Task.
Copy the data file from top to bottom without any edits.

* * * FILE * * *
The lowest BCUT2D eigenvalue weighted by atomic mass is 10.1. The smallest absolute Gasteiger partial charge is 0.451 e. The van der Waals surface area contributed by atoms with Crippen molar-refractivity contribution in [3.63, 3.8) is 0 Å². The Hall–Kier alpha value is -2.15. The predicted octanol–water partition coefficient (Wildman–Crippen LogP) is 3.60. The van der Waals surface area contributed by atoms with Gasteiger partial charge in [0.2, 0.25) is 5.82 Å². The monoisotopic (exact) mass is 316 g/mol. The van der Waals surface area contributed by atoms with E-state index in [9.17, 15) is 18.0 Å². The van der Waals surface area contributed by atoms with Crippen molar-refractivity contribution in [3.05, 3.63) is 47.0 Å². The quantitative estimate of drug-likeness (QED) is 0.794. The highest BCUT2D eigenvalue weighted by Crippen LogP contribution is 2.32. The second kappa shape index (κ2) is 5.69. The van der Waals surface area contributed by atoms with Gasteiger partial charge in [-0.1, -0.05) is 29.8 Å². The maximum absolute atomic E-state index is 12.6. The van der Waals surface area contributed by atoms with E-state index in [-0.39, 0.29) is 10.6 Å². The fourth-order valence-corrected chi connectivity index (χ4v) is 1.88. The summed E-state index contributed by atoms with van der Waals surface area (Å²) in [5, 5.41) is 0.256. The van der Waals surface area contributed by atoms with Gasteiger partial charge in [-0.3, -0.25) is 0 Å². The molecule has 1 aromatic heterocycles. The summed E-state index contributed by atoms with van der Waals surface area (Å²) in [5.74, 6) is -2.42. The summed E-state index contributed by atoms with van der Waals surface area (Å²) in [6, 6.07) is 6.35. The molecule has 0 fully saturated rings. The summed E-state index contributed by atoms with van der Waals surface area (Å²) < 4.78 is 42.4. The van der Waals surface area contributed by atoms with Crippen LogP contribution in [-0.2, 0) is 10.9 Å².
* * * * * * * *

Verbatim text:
The lowest BCUT2D eigenvalue weighted by atomic mass is 10.1. The smallest absolute Gasteiger partial charge is 0.451 e. The van der Waals surface area contributed by atoms with Crippen molar-refractivity contribution in [3.63, 3.8) is 0 Å². The Hall–Kier alpha value is -2.15. The predicted octanol–water partition coefficient (Wildman–Crippen LogP) is 3.60. The van der Waals surface area contributed by atoms with Gasteiger partial charge in [0.2, 0.25) is 5.82 Å². The monoisotopic (exact) mass is 316 g/mol. The van der Waals surface area contributed by atoms with E-state index in [9.17, 15) is 18.0 Å². The van der Waals surface area contributed by atoms with Crippen molar-refractivity contribution in [3.05, 3.63) is 47.0 Å². The quantitative estimate of drug-likeness (QED) is 0.794. The highest BCUT2D eigenvalue weighted by Crippen LogP contribution is 2.32. The second kappa shape index (κ2) is 5.69. The van der Waals surface area contributed by atoms with Gasteiger partial charge in [-0.1, -0.05) is 29.8 Å². The maximum absolute atomic E-state index is 12.6. The van der Waals surface area contributed by atoms with E-state index in [-0.39, 0.29) is 10.6 Å². The fourth-order valence-corrected chi connectivity index (χ4v) is 1.88. The summed E-state index contributed by atoms with van der Waals surface area (Å²) in [5, 5.41) is 0.256. The van der Waals surface area contributed by atoms with Gasteiger partial charge in [-0.3, -0.25) is 0 Å². The molecule has 1 aromatic heterocycles. The summed E-state index contributed by atoms with van der Waals surface area (Å²) in [5.74, 6) is -2.42. The summed E-state index contributed by atoms with van der Waals surface area (Å²) in [6, 6.07) is 6.35. The molecule has 0 fully saturated rings. The summed E-state index contributed by atoms with van der Waals surface area (Å²) < 4.78 is 42.4. The van der Waals surface area contributed by atoms with Crippen LogP contribution in [-0.2, 0) is 10.9 Å².